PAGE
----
Our condominium prohibits pets. One owner got a dog and claimed she was allowed to keep the dog for emotional support under the Fair Housing Act. Some of the other owners found out about it and now they have dogs, claiming the same reason. Other owners are demanding we enforce the rules. Does the Fair Housing Act require we allow a dog when the owner claims it is needed for emotional support?
Florida and the Federal government both have Fair Housing Acts. Both Acts make it illegal to discriminate in sale or rental a dwelling because of handicap of the buyer or renter. Discrimination includes refusing to permit reasonable accommodation in rules or policies, when such accommodations may be necessary to afford a handicapped person equal opportunity to use and enjoy a dwelling. The Florida statute incorporates identical language to the Federal law.
It has long been established that service animals must be allowed. The best known is a dog to accommodate a blind person. Hearing dogs for the deaf are another well established category. More recently, the category of companion animal evolved in which a person who is physcologically handicapped owns a dog that helps the owner deal with his or her psychological handicap.
Allowing a companion animal can be a reasonable accommodation under the statutes. But, in many cases the owner is merely claiming a need for the animal as a ruse to avoid pet restrictions. They even go so far as to get their friendly doctor to write a "prescription" for the pet. And, a cottage Industry has evolved under which companies will certify a dog is a companion pet; provide a certificate, collar with designation, ownership card and the like without requiring any special training of the pet.
While it may be understandable that people love their pets and want to keep them with them, falsely claiming the pet must be allowed under the Fair Housing Act can prove unsuccessful and expose the owner to attorney's fees and costs of the condominium enforcing its rules. That was the result in the recent case of Sun Harbor Homeowners Association, Inc. v. Bonura. In that case, Bonura owned a townhouse in Sun Harbor. His fiancé and her dog lived with Bonura.
Sun Harbor filed suit to enforce its declaration, which prohibited the dog. Bonura counterclaimed that his fiancé suffered from a disability and was entitled to a reasonable accommodation for the use of an emotional therapy dog.
Sun Harbor proved at trial that they had provided notice to Bonura that the dog was in violation of the declaration and must be removed. Bonura first denied, but later admitted a dog was living in his town house. He claimed it is was a registered service dog needed to assist his fiancé with an unspecified disability. Bonura's letter included a "registered service dog certificate," purchased on line from "RegisteredServiceDogs.com." The association advised Bonura that any request for accommodation would have to be placed on the association's agenda at the association's next board of directors meeting. At that meeting he would have to:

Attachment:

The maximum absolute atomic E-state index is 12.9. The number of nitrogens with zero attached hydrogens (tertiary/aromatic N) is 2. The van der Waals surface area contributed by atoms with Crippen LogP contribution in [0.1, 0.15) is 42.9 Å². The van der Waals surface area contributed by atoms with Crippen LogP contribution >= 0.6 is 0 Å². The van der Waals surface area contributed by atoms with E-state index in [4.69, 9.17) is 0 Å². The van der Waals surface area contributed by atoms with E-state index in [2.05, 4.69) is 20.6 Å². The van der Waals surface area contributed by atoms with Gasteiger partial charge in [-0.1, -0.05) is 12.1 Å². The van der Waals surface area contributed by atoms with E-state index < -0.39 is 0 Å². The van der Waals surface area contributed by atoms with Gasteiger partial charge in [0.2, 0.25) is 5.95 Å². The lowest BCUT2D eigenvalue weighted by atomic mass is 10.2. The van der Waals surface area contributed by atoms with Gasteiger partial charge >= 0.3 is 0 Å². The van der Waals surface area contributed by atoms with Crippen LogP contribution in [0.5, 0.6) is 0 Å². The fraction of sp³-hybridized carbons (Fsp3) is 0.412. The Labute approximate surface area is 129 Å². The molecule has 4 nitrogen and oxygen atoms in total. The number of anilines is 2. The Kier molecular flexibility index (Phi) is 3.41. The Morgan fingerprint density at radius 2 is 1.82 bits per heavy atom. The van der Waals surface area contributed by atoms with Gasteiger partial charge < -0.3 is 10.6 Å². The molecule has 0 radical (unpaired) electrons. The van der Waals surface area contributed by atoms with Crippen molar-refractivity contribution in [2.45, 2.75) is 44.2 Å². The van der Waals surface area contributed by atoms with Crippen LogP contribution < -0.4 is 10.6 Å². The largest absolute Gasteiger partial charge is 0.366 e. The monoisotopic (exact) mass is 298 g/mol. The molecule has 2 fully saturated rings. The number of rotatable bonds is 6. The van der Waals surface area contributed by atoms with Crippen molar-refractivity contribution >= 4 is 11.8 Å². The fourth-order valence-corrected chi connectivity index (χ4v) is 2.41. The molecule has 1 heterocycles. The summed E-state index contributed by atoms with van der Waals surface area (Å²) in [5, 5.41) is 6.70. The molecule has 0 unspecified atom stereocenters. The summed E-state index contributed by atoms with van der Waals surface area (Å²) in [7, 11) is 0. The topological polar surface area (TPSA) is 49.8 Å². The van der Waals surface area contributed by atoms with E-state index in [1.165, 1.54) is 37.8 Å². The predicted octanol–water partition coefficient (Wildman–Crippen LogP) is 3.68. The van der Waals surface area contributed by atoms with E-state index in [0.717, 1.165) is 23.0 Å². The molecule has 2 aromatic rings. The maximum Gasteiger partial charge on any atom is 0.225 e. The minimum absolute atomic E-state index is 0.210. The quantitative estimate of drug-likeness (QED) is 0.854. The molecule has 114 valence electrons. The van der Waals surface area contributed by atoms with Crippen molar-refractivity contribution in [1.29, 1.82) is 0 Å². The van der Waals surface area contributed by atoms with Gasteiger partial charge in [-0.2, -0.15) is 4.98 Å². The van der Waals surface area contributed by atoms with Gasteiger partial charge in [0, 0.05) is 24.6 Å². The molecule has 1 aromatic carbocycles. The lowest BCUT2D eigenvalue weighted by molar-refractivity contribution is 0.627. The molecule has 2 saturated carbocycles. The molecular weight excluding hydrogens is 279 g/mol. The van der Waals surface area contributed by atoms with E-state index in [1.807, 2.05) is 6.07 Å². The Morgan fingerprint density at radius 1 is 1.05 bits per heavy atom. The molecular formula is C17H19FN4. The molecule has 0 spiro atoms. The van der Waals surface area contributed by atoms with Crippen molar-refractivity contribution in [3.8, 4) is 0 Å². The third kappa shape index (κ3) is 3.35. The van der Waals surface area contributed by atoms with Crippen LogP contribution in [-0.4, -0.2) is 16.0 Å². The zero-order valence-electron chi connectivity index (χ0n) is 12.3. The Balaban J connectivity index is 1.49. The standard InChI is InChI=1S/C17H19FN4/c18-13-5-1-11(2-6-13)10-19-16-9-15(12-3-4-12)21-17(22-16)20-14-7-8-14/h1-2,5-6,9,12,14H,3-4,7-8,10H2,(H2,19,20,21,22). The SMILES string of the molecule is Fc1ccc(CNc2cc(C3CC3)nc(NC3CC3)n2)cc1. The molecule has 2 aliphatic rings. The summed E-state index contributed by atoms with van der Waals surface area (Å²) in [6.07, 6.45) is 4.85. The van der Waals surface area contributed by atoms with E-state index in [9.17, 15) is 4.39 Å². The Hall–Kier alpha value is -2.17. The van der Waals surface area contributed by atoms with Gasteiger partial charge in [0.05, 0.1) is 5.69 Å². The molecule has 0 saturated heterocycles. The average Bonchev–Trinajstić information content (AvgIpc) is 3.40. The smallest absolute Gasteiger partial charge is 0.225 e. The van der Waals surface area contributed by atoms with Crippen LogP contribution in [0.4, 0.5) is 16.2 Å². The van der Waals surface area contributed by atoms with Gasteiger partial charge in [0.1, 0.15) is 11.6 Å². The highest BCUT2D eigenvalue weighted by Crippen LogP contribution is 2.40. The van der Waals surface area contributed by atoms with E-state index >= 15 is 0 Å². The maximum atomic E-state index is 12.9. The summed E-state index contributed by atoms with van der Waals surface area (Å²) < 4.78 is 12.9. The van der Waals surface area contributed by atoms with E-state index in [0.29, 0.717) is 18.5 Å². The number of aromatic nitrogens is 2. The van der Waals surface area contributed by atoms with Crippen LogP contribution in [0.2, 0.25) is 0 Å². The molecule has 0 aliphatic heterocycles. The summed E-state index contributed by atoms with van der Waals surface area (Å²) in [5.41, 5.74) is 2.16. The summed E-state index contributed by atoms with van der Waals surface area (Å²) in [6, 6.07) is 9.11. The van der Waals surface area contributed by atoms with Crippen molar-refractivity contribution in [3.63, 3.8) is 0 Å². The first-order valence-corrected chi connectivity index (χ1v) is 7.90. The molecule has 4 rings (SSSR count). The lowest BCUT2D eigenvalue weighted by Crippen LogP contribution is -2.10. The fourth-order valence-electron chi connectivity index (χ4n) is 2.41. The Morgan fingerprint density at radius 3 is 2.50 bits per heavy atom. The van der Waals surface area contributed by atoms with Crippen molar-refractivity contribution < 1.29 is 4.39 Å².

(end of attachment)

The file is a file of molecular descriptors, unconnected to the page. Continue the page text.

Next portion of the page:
- Demonstrate that his fiancé suffers from a medical disability or handicap, unless it was visible;
- Demonstrate how the dog can or will reasonably accommodate the disability;
- Demonstrate that the dog has special skills or training to accommodate the handicap; and
- Demonstrate how the special skills and training of the dog set it apart from an ordinary pet.
Bonura never asked to be placed on the board meeting agenda.
Bonura's fiancé testified that she bought the dog to provide emotional support for depression and anxieties she suffered after an automobile accident. She also presented testimony from a nurse friend and a physciatrist (who did not meet the fiancé until four months after the lawsuit was filed) who opined that the dog was required because of her depression and anxiety. The trial judge ruled in favor of the fiancé. Sun Harbor appealed.
The Appellate Court reviewed the Federal Act. The Act defines handicap as:
- A physical or mental impairment which substantially limits one or more of such person's major life activities;
- A record of having such impairment; or
- Being regarded as having such impairment.
The court noted that Federal regulations interpret physical or mental impairment to include mental or physcological disorder and emotional distress. The regulations interpret "major life activities" as functions such as caring for oneself, performing manual tasks such as walking, seeing, hearing, speaking, breathing, learning, and working.
The Appellate Court concluded that the association was within its rights to require a request for accommodation be considered at a board of directors meeting and that the owner had never made such request.
More importantly, the court concluded that the medical testimony at trial was insuffient to establish the fiancé suffered from a handicap as defined by the Federal Act. There was no evidence indicating any substantial limitation on one or more of the fiancé's major life activities nor was there evidence to establish necessity of the accommodation. Sun Harbor won its appeal.
If your association wants to enforce its pet restrictions, it would be well advised to review the Sun Harbor decision as both a procedural and substantive guide. It should also retain an attorney experienced in dealing with the companion pet issue. The Sun Harbor case makes it clear that merely claiming disability and need for a pet is insufficient to require an exception from the rules.